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Last Minute Changes Could Shake SECURE Act Support

Changes that don’t have anything to do with retirement might undermine bipartisan support for retirement security legislation.

House Majority Leader Steny Hoyer (D-MD) late last month had announced that the House planned to take up the Setting Every Community Up for Retirement Enhancement (SECURE) Act of 2019 (H.R. 1994) during May, but last-minute amendments could change the timing of that vote as well as the overall vote count.

At issue is a provision that would allow the expansion of Section 529 accounts to be used for home schooling costs and supplies for students in grades K-12. This provision is supported by House Republicans but opposed by various teachers’ groups, according to various news reports. 

As such, the House Rules Committee is planning to consider a manager’s amendment on May 20 that would remove those provisions from the bill, which was approved by the House Ways & Means Committee on April 2. (A summary of the manager's amendment can be found here.)

The manager’s amendment would also fix a glitch from the 2017 tax law by reducing taxes levied on military survivor benefits and certain other payments received by children and modify the penalties for failure to file returns.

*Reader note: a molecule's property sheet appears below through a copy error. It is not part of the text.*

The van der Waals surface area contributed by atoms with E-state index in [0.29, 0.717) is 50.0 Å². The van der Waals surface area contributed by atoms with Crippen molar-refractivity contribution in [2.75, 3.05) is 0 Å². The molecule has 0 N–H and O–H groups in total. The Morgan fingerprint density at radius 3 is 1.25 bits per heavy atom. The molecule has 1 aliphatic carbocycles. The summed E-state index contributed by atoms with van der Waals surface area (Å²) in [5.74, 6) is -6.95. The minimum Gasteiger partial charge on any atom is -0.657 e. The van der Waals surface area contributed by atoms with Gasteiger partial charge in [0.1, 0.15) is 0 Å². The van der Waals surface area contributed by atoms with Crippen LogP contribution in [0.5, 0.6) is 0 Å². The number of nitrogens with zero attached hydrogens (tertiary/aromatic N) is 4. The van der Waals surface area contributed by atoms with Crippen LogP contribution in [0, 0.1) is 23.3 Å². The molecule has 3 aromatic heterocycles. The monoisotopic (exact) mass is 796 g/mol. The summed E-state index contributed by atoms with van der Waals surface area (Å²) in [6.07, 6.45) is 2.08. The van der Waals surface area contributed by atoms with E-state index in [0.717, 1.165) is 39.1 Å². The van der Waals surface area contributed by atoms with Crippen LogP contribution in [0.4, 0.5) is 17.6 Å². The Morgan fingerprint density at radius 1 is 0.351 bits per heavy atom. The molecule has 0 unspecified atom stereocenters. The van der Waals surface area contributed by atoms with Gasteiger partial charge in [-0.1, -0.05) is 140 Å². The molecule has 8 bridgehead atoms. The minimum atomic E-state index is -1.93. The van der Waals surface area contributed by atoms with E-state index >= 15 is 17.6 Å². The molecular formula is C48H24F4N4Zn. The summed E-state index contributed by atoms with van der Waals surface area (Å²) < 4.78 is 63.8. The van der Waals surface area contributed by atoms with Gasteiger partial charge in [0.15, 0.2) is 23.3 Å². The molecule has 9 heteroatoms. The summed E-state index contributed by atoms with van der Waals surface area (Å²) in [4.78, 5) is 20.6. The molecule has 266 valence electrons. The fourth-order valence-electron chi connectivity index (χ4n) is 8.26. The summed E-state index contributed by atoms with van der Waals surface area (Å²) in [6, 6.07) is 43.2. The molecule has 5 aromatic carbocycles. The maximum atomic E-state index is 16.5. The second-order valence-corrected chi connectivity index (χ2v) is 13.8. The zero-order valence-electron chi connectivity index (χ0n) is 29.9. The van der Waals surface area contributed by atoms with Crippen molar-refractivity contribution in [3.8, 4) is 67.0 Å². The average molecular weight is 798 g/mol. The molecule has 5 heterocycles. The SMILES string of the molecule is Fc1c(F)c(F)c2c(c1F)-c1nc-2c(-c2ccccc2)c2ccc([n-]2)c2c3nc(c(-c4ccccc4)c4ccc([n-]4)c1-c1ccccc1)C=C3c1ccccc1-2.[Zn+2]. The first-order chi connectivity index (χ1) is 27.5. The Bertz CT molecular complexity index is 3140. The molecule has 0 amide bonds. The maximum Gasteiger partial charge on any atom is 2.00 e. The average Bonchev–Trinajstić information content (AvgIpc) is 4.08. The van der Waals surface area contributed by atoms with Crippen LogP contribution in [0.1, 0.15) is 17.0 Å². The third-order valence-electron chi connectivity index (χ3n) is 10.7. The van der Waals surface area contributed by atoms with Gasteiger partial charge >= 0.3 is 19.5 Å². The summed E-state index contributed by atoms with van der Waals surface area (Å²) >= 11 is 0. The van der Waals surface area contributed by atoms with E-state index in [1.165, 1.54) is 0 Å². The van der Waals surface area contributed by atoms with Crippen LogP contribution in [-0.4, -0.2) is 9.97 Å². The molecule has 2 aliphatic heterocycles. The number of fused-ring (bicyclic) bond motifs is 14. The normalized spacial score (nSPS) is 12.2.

Rep. Kevin Brady (R-TX), the ranking Republican on the Ways & Means Committee, reportedly expressed displeasure with the forthcoming removal of these 529 expansions, saying it would “lower bipartisan support for the package we reached in good faith.”

It’s still possible the House will vote on the package before leaving for the Memorial Day recess, but those developments might undermine the breadth of the anticipated bipartisan support for the popular retirement plan provisions. 

Once H.R. 1994 is eventually approved by the House, it will be sent to the Senate, where it will be referred to the Finance Committee – which appears to be ready and eager to take up the measure. At a May 14 hearing, the Committee’s Chairman, Sen. Charles Grassley (R-IA), expressed hope that the House would move quickly to approve its version of the legislation so that it can be reconciled and sent to the president. 

NOTE: It’s not too late to tell your representatives in Congress of your support for the retirement enhancements in the SECURE Act. Check it out at